BioMed Central Limited. "Origin of MERS coronavirus identified." ScienceDaily. www.sciencedaily.com/releases/2013/10/131009215637.htm (accessed December 21, 2014).

Share This


More From ScienceDaily



More Plants & Animals News

Sunday, December 21, 2014

Featured Research

from universities, journals, and other organizations


Featured Videos

from AP, Reuters, AFP, and other news services

Earthworms Provide Cancer-Fighting Bacteria

Earthworms Provide Cancer-Fighting Bacteria

Reuters - Innovations Video Online (Dec. 21, 2014) Polish scientists isolate bacteria from earthworm intestines which they say may be used in antibiotics and cancer treatments. Suzannah Butcher reports. Video provided by Reuters
Powered by NewsLook.com
Existing Chemical Compounds Could Revive Failing Antibiotics, Says Danish Scientist

Existing Chemical Compounds Could Revive Failing Antibiotics, Says Danish Scientist

Reuters - Innovations Video Online (Dec. 21, 2014) A team of scientists led by Danish chemist Jorn Christensen says they have isolated two chemical compounds within an existing antipsychotic medication that could be used to help a range of failing antibiotics work against killer bacterial infections, such as Tuberculosis. Jim Drury went to meet him. Video provided by Reuters
Powered by NewsLook.com
Researchers Test Colombian Village With High Alzheimer's Rates

Researchers Test Colombian Village With High Alzheimer's Rates

AFP (Dec. 19, 2014) In Yarumal, a village in N. Colombia, Alzheimer's has ravaged a disproportionately large number of families. A genetic "curse" that may pave the way for research on how to treat the disease that claims a new victim every four seconds. Duration: 02:42 Video provided by AFP
Powered by NewsLook.com
Monarch Butterflies Descend Upon Mexican Forest During Annual Migration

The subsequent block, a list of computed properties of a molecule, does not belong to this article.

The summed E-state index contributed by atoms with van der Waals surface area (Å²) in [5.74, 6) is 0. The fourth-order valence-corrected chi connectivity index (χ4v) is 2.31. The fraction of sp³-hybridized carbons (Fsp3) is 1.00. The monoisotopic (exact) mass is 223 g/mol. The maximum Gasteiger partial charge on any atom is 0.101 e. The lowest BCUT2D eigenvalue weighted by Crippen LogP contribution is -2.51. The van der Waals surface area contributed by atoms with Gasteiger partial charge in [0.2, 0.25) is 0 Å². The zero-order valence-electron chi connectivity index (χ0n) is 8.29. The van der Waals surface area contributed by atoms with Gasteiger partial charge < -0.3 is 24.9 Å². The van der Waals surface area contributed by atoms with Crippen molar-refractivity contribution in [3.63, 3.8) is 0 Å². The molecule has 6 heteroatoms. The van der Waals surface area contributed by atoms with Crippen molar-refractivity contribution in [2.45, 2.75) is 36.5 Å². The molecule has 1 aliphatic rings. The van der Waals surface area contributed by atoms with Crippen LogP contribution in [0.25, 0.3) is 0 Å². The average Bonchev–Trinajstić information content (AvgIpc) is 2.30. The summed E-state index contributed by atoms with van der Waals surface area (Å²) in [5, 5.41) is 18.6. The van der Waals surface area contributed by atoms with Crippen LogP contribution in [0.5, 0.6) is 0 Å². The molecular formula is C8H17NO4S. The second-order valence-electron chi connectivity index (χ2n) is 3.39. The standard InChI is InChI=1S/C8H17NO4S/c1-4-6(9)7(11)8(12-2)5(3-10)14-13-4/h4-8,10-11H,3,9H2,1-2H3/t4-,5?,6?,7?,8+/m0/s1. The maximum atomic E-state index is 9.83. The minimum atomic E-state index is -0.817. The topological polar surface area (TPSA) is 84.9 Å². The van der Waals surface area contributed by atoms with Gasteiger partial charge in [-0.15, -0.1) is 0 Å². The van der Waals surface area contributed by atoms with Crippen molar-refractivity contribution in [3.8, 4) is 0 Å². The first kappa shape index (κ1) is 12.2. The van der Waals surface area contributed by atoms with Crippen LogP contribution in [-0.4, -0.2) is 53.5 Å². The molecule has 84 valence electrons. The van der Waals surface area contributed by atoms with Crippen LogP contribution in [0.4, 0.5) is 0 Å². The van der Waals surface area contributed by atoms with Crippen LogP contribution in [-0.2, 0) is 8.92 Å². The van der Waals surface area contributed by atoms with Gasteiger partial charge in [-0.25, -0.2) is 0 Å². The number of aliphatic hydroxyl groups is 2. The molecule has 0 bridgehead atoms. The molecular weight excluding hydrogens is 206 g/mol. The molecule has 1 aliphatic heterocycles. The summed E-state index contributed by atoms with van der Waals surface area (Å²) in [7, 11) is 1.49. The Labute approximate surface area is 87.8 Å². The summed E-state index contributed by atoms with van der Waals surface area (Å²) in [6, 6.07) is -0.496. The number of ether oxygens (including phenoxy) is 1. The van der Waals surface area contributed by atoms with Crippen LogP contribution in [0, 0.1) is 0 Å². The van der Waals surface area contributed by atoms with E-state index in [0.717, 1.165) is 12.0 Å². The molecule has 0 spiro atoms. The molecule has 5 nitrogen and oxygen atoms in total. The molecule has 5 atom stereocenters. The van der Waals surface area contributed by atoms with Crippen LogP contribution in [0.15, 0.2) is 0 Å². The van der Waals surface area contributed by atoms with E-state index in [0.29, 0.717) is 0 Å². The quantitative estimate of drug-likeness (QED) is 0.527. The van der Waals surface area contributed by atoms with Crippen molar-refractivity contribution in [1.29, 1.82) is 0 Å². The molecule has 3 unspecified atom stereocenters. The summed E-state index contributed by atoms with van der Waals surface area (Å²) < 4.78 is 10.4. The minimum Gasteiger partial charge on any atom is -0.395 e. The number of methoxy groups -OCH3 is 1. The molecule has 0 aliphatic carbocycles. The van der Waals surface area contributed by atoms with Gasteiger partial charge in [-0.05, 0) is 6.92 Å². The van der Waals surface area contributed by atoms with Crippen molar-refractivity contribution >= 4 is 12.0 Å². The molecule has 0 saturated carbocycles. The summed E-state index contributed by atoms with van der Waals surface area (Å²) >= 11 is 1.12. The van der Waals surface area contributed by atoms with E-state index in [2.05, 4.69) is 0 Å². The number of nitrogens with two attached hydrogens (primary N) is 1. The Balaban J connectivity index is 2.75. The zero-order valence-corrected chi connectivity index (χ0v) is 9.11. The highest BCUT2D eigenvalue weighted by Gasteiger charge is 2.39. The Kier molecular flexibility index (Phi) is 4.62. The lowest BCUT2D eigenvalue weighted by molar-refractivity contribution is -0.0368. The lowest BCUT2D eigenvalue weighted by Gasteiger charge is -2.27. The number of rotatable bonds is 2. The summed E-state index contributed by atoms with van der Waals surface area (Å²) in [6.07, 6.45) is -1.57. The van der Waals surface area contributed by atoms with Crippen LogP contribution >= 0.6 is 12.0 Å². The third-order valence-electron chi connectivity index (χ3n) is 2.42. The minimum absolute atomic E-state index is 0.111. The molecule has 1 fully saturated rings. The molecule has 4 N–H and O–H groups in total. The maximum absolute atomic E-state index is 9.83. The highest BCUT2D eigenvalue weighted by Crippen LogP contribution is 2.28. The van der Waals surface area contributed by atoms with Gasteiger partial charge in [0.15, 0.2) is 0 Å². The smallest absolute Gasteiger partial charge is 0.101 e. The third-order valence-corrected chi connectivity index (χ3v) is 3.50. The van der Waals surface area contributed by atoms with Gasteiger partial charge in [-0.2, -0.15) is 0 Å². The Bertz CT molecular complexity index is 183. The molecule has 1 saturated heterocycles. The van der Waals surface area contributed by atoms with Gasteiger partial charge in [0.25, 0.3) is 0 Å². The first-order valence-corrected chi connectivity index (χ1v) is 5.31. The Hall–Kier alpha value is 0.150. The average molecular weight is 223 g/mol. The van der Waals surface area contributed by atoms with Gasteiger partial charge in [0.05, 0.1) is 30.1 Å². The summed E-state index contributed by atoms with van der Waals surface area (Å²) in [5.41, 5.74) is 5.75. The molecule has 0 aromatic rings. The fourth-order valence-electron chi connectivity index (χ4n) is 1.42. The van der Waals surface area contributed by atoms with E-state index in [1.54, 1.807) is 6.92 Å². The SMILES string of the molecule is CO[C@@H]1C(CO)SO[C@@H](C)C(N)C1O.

Monarch Butterflies Descend Upon Mexican Forest During Annual Migration

Reuters - Light News Video Online (Dec. 19, 2014) Millions of monarch butterflies begin to descend onto Mexico as part of their annual migration south. Rough Cut (no reporter narration) Video provided by Reuters
Powered by NewsLook.com

Search ScienceDaily

Number of stories in archives: 140,361

Find with keyword(s):
Enter a keyword or phrase to search ScienceDaily for related topics and research stories.

Save/Print:
Share:

Breaking News:

Strange & Offbeat Stories


Plants & Animals

Earth & Climate

Fossils & Ruins

In Other News

... from NewsDaily.com

Science News

Health News

Environment News

Technology News



Save/Print:
Share:

Free Subscriptions


Get the latest science news with ScienceDaily's free email newsletters, updated daily and weekly. Or view hourly updated newsfeeds in your RSS reader:

Get Social & Mobile


Keep up to date with the latest news from ScienceDaily via social networks and mobile apps:

Have Feedback?


Tell us what you think of ScienceDaily -- we welcome both positive and negative comments. Have any problems using the site? Questions?
Mobile: iPhone Android Web
Follow: Facebook Twitter Google+
Subscribe: RSS Feeds Email Newsletters
Latest Headlines Health & Medicine Mind & Brain Space & Time Matter & Energy Computers & Math Plants & Animals Earth & Climate Fossils & Ruins